Iveco has launched an electric version of its Daily van which it says it suited to urban short-distance journeys and door-to-door deliveries. It also qualifies for a 100 per cent discount from London’s Congestion Charge.
The EcoDaily Electric van and chassis cab come in 3.5 and 5.2 tonne models.
Real-life trials have shown the vehicles to have an effective range of between 55 and 80 miles, depending on the number of batteries and the vehicle’s application.
The maximum road speed is electronically limited to 45 mph, although this can be set to a lower level to further improve the range.
Prices start from £40,000, with the batteries available to lease separately. Prices for the vehicle and batteries combined start from £63,000.
The EcoDaily Electric has a three-phase motor controlled through a DC/AC inverter to provide effortless driving and range-extending regenerative braking (in a similar way to the Formula 1 KERS system). Power comes from advanced NaNiCl2 battery technology, which can be fully recharged in eight hours from any normal 32-amp 415-V three-phase socket. The power output is 30kW continuous (60kW peak) for 3.5 tonne models and 40kW continuous (80kW peak) for 5.2 tonne models, which is sufficient to pull away on gradients of up to 16 per cent when fully laden.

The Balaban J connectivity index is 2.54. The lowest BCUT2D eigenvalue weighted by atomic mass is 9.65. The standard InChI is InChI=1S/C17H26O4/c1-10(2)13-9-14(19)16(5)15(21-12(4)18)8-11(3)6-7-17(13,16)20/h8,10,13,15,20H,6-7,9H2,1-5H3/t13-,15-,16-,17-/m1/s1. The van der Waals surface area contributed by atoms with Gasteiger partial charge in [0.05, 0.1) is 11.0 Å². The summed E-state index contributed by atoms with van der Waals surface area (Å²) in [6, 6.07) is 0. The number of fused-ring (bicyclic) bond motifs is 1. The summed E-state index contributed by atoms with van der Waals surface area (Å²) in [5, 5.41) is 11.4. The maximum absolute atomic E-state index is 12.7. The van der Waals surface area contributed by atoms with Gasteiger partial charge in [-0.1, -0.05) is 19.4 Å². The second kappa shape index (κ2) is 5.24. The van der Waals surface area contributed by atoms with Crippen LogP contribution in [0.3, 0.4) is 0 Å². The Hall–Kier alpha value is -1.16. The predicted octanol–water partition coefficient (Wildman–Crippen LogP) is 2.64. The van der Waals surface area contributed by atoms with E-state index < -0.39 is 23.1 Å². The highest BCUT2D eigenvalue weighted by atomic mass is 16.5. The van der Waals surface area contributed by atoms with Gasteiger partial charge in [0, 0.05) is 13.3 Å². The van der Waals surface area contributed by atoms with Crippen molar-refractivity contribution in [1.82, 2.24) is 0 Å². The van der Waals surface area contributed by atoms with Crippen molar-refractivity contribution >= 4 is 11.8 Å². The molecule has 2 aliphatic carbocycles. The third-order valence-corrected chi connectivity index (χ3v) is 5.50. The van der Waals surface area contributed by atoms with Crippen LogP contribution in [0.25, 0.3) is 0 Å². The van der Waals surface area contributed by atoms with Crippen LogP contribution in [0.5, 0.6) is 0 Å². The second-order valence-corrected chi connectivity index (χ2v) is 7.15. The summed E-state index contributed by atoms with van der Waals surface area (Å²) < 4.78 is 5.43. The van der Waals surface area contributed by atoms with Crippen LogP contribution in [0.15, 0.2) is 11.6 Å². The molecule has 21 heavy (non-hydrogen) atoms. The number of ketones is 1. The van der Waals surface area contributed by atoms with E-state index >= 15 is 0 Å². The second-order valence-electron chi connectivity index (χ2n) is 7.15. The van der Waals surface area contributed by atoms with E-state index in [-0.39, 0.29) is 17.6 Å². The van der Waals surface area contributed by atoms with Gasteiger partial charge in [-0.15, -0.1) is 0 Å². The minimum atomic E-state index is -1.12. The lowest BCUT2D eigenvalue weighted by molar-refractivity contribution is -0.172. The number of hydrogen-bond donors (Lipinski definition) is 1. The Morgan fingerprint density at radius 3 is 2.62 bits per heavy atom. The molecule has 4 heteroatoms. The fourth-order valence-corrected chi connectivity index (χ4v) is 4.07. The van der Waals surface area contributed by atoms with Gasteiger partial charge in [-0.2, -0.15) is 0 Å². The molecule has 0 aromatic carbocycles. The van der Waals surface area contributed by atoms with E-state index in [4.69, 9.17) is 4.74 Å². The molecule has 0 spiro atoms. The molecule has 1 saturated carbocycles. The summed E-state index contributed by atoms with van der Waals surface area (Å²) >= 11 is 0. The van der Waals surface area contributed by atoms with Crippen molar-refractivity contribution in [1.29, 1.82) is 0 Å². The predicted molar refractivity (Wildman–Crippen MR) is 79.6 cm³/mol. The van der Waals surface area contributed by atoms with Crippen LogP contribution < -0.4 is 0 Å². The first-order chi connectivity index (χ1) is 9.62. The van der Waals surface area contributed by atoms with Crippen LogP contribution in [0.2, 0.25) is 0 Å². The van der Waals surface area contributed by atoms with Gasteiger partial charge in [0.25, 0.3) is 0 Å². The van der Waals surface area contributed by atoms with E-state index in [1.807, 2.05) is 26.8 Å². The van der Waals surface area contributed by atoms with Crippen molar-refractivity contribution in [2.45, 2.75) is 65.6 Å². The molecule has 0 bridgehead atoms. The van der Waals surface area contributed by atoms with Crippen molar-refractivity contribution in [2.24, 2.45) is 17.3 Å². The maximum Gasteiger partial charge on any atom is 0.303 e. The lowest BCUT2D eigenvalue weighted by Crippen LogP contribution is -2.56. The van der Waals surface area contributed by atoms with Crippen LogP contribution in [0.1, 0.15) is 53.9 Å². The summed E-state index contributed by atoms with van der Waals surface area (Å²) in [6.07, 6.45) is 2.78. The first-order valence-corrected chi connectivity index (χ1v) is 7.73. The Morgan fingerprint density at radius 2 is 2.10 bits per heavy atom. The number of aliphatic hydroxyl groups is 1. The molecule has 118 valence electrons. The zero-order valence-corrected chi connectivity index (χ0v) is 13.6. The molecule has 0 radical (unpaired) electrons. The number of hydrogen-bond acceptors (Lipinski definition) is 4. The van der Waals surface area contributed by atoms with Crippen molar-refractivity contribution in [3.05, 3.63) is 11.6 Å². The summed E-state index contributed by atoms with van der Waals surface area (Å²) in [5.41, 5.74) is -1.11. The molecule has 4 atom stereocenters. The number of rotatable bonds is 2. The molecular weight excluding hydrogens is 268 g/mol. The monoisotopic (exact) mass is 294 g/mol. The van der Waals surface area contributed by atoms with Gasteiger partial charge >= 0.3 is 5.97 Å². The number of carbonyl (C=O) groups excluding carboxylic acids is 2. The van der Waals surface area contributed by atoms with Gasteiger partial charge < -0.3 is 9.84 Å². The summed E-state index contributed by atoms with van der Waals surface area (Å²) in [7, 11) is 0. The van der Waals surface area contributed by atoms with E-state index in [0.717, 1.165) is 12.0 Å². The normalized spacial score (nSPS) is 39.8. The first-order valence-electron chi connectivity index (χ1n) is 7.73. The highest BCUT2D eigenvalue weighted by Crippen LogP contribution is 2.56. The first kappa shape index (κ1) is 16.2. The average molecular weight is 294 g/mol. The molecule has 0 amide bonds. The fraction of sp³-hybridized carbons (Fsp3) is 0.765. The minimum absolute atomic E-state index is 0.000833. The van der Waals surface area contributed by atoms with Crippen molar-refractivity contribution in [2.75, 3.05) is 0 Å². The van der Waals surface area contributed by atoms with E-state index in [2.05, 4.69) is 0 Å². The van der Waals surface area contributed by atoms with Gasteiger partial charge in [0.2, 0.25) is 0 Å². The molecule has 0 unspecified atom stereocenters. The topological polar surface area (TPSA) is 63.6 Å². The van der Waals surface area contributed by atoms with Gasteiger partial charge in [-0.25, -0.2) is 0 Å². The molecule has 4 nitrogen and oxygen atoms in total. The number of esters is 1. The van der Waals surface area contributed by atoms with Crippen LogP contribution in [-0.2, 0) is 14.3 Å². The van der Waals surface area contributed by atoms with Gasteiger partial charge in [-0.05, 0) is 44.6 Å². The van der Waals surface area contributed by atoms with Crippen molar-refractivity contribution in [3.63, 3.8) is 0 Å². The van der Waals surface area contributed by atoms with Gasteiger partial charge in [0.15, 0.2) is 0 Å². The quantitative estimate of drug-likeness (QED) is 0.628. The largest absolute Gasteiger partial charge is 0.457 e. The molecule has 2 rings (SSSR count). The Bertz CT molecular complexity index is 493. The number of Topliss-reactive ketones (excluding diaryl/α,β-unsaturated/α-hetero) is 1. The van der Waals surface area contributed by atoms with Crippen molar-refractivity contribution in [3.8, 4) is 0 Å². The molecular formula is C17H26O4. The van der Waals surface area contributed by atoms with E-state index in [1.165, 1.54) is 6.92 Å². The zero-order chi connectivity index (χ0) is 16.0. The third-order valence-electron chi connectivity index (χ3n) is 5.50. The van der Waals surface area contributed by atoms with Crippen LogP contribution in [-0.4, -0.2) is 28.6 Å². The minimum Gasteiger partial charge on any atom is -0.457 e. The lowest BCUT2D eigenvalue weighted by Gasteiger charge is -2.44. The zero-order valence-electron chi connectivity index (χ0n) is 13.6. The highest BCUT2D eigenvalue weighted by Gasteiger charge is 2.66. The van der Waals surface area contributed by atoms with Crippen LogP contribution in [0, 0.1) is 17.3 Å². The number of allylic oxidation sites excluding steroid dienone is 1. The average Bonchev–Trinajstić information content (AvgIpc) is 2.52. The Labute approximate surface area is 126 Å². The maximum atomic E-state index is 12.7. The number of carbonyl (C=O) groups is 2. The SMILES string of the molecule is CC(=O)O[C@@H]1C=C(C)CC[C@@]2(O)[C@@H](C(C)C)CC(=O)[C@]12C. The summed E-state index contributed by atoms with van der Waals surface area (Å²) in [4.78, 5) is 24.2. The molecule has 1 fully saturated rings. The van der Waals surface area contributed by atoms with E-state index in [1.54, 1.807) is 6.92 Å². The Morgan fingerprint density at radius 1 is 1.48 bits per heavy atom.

Power is provided by Zebra Z5 traction batteries which are fully sealed and do not produce gaseous emissions or require maintenance. The batteries are also fully recyclable.
Martin Flach, product director of Iveco UK, says: “Iveco has invested heavily in alternative fuel technology since the mid-1990s. As a direct result, we offer the largest selection of low-carbon commercial vehicles available in Europe, with the EcoDaily Electric joining natural gas variants of our EcoDaily, Eurocargo and Stralis, together with an innovative hybrid Eurocargo.”
Iveco has been developing a two tier strategy for low carbon vehicles with investment in alternative fuels as well as continued development of diesel technology.
As well as electric vehicles, Iveco has been developing compressed natural gas (CNG) versions of the EcoDaily, Eurocargo and Stralis which will also run on compressed biomethane (CBM) – a commercially competitive and environmentally sound fuel that can be directly substituted for natural gas.
It is also conducting vehicle trials with hydro-methane, a mixture of natural gas with 30 per cent hydrogen which offers further reductions in CO2 emissions.
Hybrid technology is also being developed – notably the Eurocargo hybrid. This is available at 7.5 and 12 tonnes, and uses a diesel-electric parallel hybrid driveline, making it possible to carry out multi-drop distribution in towns and cities without sacrificing high-speed performance on motorways.